Personnel: Dr. Thai H. Ho is an Assistant Professor and practicing Mayo Clinic oncologist with a clinical focus in renal cell carcinoma (RCC), 75% protected research time, a track record of significant publications in RCC, a track record of being awarded extramural grants, molecular biology training in a National Institutes of Health (NIH)-funded combined M.D./Ph.D. program, and a dedicated 600-foot lab. His career to date is focused on analyzing the role of chromatin modifiers in RCC, a Fiscal Year 2016 (FY16) Peer Reviewed Cancer Research Program (PRCRP) Topic Area. He developed biobank compatible chromatin immunoprecipitation (ChIP) and DNA methylation immunoprecipitation sequencing protocols with custom bioinformatics resources (ChIP-RNA-seqPRO) to generate genome-wide histone and DNA modification profiles in formalin-fixed, paraffin-embedded (FFPE) tissue and peripheral blood mononuclear cells. He is the first author on nine research articles in high-impact journals such as Oncogene, Modern Pathology, and the EMBO Journal. He is a co-author on an additional 30+ manuscripts in journals such as Cell, Science, and the New England Journal of Medicine, further supporting his research productivity. His extramural funding and awards include: (1) a Defense Advanced Research Projects Agency contract evaluating peripheral blood-based markers of treatment response in RCC, (2) an American Society of Clinical Oncology Young Investigator Award, and (3) The Cancer Genome Atlas.Dr. Alexander Parker is a Mayo Clinic Professor of Epidemiology with over 100 publications and expertise in RCC epidemiology. Of note, Dr. Parker has developed biomarkers in patient samples to address the FY16 PRCRP Topic Area of RCC. He has extramural funding (NIH R01, NIH R21, and CDRMP) to validate RCC biomarker-based prognosis scoring systems. He has mentored over 10 junior faculty. To supplement Dr. Parker’s expertise, the mentoring team includes Dr. Keith Robertson, a Mayo Clinic Professor of Pharmacology, who is an established expert in epigenetic profiling of DNA methylation. He holds two NIH R01 grants with over 9 years of continuous funding; he developed techniques to quantify DNA methylation and study the regulation of DNA methyltransferases. He has trained 10 post-doctoral mentees.Career Development: The mentorship experience designed by Drs. Parker and Robertson includes: (1) multidisciplinary mentorship, (2) structured didactic graduate school training in a certificate program, (3) career development workshop based education, and (4) develop research critique-writing skills. A PRCRP Career Development Award will provide support for salary and resources to further Dr. Ho’s goal of becoming an independently funded investigator with a focus in the epigenetics of RCC. With this support, he will translate basic science epigenetic assays into routine clinical practice by optimizing these assays in human biospecimens.Research: Our data reveal a novel crosstalk between DNA methylation and histone methylation, in which mutations in SETD2, a chromatin modifier, results in dramatic DNA hypermethylation coinciding with an increased risk of RCC recurrence.Objective of Grant: To improve upon treatments in metastatic RCC and identify patients with small renal tumors with an unexpected higher risk of recurrence by elucidating the role of chromatin modifications in RCC, and to test whether DNA hypermethylation represent a reversible, druggable mechanism.Aim 1: To determine the mechanism of how histone H3 lysine 36 trimethylation deregulation induces DNA hypermethylation and drives cancer metastasis.Aim 2: To determine if attenuation of de novo DNA methylation using epigenome targeting drugs reverses the SETD2 mutant-associated DNA hypermethylation.Aim 3: To validate a DNA hypermethylation prognostic signature in a nested case-control study (n=100) of FFPE RCCs matched for a validated “low-risk” clinicoprognostic algorithm (stage, size, grade, necrosis score), but with disparate clinical outcomes.Study Design: Dr. Ho and his team will utilize isogenic SETD2 cell lines, peripheral blood mononuclear cells from patients treated with DNA hypomethylating agents, and a case-control cohort of RCC tumors to interrogate DNA methylation and evaluate the functional outcomes of altered DNA methylation. Techniques to analyze these samples include established protocols for reduced representation bisulfite sequencing, PCR, proliferation/invasion assays.Impact: The intended outcome of these studies will be both an improved understanding, at the molecular level, of the functions of chromatin modifiers and, at the translational level, a unique opportunity to accelerate the drug development process by repurposing drugs with existing clinical data. Our proposal emphasizes the clinical potential of an epigenetic assay compatible with archival tissue to better identify nonmetastatic patients with small tumors and a higher risk of disease recurrence.Military Relevance: RCC is a FY16 Topic Area. RCC is relevant to the military as is it preferentially affects males, the predominant gender of the Armed Forces, and is associated with an average of 12 years of lost life.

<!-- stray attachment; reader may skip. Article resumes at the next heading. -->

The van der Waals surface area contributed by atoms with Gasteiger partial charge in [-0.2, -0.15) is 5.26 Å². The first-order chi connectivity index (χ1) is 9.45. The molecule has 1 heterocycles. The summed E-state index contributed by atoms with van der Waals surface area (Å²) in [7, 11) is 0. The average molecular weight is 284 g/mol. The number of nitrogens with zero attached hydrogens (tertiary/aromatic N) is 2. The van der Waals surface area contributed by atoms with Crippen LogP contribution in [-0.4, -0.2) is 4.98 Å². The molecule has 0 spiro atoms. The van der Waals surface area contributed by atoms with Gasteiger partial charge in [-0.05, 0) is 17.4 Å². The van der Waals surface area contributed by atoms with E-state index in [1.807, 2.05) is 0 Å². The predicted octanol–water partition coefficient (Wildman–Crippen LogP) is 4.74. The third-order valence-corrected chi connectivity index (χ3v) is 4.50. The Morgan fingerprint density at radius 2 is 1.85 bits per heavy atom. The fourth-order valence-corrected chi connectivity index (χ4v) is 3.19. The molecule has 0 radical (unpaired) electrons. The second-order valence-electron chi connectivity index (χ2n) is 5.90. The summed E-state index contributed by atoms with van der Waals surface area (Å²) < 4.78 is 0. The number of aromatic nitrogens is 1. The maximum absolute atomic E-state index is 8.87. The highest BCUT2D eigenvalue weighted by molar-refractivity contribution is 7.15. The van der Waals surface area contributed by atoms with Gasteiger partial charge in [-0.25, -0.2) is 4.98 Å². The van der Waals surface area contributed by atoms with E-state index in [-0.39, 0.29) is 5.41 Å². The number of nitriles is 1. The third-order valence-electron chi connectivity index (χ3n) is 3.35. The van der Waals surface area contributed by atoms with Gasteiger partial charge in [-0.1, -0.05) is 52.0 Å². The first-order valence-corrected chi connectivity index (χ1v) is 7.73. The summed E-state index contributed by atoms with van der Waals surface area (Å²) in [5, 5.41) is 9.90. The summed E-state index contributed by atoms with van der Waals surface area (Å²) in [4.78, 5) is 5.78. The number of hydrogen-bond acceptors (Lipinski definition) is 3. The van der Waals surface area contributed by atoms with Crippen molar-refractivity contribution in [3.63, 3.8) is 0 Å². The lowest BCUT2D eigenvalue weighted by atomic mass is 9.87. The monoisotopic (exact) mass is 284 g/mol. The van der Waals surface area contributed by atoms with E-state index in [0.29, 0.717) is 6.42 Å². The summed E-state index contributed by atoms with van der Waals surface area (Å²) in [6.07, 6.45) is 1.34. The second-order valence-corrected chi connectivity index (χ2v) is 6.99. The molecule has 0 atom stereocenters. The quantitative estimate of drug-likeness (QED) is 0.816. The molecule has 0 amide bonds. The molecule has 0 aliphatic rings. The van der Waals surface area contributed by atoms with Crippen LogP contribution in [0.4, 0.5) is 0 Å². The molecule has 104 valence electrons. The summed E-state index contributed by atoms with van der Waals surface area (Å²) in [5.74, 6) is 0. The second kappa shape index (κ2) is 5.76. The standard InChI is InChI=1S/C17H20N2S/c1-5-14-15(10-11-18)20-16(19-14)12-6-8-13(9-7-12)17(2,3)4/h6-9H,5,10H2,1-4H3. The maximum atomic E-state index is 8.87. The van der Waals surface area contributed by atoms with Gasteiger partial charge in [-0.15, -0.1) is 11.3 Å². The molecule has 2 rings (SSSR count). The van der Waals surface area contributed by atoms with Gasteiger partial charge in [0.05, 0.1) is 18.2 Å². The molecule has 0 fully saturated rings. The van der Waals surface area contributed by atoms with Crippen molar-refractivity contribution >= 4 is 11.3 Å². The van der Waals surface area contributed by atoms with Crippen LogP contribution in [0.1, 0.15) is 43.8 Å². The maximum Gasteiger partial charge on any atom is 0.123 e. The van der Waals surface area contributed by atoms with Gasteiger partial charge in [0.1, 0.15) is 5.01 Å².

|Effective start/end date||8/15/17 → 8/14/19|
- Congressionally Directed Medical Research Programs: $597,600.00